It is common knowledge (hopefully) that all employers regardless of size and structure are required to have in place three step disciplinary and grievance (‘D&G’) procedures compliant with the statutory requirements which came into force on 1 October 2004.
Susanna Heley, Solicitor in Sykes Anderson LLP’s Litigation and Dispute Resolution Department discusses the practical issues surrounding the statutory three step disciplinary and grievance procedures.
There are certain modifications allowed for businesses with very few employees but the basic format allows for a system involving initial notification, investigation and the employee’s right to tell his side of the story. The employee should also have a right of appeal against any sanction imposed.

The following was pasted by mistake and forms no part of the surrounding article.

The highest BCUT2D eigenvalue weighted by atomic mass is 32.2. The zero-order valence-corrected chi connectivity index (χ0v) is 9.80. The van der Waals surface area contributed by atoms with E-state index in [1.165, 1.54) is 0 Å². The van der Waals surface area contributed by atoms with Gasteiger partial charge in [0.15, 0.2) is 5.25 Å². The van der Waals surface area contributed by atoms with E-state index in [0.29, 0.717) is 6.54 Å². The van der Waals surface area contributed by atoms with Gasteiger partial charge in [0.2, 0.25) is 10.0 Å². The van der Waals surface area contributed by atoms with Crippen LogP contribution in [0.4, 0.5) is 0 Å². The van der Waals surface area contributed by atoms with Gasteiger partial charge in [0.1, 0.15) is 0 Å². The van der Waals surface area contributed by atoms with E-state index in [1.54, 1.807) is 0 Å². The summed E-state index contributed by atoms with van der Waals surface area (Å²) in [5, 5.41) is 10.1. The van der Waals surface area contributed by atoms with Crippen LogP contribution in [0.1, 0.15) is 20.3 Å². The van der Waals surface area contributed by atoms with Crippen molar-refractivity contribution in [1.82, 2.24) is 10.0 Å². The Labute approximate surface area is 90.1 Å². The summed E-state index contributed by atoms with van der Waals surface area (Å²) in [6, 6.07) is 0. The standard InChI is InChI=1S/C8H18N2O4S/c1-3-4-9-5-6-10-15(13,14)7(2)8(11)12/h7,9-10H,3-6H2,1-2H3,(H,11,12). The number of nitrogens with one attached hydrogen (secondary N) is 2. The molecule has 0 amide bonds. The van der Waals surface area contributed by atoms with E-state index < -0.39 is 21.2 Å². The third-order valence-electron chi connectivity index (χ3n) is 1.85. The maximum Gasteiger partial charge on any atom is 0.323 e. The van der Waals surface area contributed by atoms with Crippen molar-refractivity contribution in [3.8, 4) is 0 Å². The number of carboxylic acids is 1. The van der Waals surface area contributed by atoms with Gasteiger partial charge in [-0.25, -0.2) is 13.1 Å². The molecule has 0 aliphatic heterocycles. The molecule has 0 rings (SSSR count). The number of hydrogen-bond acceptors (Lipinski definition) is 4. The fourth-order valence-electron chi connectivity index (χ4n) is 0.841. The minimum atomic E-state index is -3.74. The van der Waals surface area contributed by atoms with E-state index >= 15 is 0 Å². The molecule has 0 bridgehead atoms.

Now that the statutory requirements have been around for a while, the key concerns affecting employers are becoming clear. Various factors relating to D&G procedures have come before the Employment Tribunal (‘ET’), the Employment Appeal Tribunal (‘EAT’) and the Court of Appeal (‘CA’).
One of the key failings which has been highlighted by a succession of cases is the failure of employers to recognise what constitutes a grievance. Another complicating factor in this regard is that, where an employee raises a formal grievance, the time limit for him to make a claim to the Employment Tribunal may be extended up to 6 months. Naturally, employers have argued that claims presented after the usual three month time limit are time-barred.